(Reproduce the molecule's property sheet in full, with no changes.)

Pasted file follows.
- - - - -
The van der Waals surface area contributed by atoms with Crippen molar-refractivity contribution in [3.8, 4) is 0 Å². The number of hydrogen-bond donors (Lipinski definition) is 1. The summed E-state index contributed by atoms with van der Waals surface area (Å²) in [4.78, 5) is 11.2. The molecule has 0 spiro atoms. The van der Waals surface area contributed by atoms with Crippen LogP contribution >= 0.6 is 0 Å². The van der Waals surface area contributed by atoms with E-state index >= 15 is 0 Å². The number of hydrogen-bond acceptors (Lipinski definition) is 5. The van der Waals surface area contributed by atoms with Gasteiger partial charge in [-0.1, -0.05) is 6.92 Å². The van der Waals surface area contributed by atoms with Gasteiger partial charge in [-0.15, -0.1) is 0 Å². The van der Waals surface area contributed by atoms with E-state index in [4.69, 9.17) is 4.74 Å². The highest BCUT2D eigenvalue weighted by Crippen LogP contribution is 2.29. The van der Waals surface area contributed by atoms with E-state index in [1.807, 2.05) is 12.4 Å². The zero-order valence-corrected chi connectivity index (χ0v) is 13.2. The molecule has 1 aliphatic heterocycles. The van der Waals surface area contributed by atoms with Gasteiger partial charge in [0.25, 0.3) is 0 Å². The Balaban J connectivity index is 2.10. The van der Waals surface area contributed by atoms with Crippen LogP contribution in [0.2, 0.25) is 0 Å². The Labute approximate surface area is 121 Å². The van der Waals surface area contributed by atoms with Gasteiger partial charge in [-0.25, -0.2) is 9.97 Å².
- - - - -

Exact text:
The van der Waals surface area contributed by atoms with Crippen molar-refractivity contribution in [3.8, 4) is 0 Å². The number of hydrogen-bond donors (Lipinski definition) is 1. The summed E-state index contributed by atoms with van der Waals surface area (Å²) in [4.78, 5) is 11.2. The molecule has 0 spiro atoms. The van der Waals surface area contributed by atoms with Crippen LogP contribution >= 0.6 is 0 Å². The van der Waals surface area contributed by atoms with E-state index >= 15 is 0 Å². The number of hydrogen-bond acceptors (Lipinski definition) is 5. The van der Waals surface area contributed by atoms with Gasteiger partial charge in [-0.1, -0.05) is 6.92 Å². The van der Waals surface area contributed by atoms with Gasteiger partial charge in [-0.15, -0.1) is 0 Å². The van der Waals surface area contributed by atoms with E-state index in [4.69, 9.17) is 4.74 Å². The highest BCUT2D eigenvalue weighted by Crippen LogP contribution is 2.29. The van der Waals surface area contributed by atoms with E-state index in [1.807, 2.05) is 12.4 Å². The zero-order valence-corrected chi connectivity index (χ0v) is 13.2. The molecule has 1 aliphatic heterocycles. The van der Waals surface area contributed by atoms with Gasteiger partial charge in [0.25, 0.3) is 0 Å². The Balaban J connectivity index is 2.10. The van der Waals surface area contributed by atoms with Crippen LogP contribution in [0.2, 0.25) is 0 Å². The Labute approximate surface area is 121 Å². The van der Waals surface area contributed by atoms with Gasteiger partial charge in [-0.25, -0.2) is 9.97 Å².